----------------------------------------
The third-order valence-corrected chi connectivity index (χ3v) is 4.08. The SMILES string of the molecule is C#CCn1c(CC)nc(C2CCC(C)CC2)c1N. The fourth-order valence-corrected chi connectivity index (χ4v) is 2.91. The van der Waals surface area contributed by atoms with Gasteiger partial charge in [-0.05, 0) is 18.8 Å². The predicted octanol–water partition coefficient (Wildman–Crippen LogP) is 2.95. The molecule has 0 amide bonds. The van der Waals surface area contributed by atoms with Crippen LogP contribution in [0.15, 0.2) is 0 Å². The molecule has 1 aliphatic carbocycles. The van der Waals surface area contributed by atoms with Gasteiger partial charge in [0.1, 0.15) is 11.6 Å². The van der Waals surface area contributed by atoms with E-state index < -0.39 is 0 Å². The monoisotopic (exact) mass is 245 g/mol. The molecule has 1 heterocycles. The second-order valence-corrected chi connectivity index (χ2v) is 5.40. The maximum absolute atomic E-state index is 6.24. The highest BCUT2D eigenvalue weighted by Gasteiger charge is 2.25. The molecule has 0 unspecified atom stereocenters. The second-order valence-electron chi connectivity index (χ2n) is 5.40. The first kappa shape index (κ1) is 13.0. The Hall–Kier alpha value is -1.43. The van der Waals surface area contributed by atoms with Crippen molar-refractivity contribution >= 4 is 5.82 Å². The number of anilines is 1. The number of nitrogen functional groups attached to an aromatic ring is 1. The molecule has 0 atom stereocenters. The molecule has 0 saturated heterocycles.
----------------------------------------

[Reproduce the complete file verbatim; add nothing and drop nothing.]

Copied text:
The third-order valence-corrected chi connectivity index (χ3v) is 4.08. The SMILES string of the molecule is C#CCn1c(CC)nc(C2CCC(C)CC2)c1N. The fourth-order valence-corrected chi connectivity index (χ4v) is 2.91. The van der Waals surface area contributed by atoms with Gasteiger partial charge in [-0.05, 0) is 18.8 Å². The predicted octanol–water partition coefficient (Wildman–Crippen LogP) is 2.95. The molecule has 0 amide bonds. The van der Waals surface area contributed by atoms with Crippen LogP contribution in [0.15, 0.2) is 0 Å². The molecule has 1 aliphatic carbocycles. The van der Waals surface area contributed by atoms with Gasteiger partial charge in [0.1, 0.15) is 11.6 Å². The van der Waals surface area contributed by atoms with E-state index < -0.39 is 0 Å². The monoisotopic (exact) mass is 245 g/mol. The molecule has 1 heterocycles. The second-order valence-corrected chi connectivity index (χ2v) is 5.40. The maximum absolute atomic E-state index is 6.24. The highest BCUT2D eigenvalue weighted by Gasteiger charge is 2.25. The molecule has 0 unspecified atom stereocenters. The second-order valence-electron chi connectivity index (χ2n) is 5.40. The first kappa shape index (κ1) is 13.0. The Hall–Kier alpha value is -1.43. The van der Waals surface area contributed by atoms with Crippen molar-refractivity contribution >= 4 is 5.82 Å². The number of anilines is 1. The number of nitrogen functional groups attached to an aromatic ring is 1. The molecule has 0 atom stereocenters. The molecule has 0 saturated heterocycles.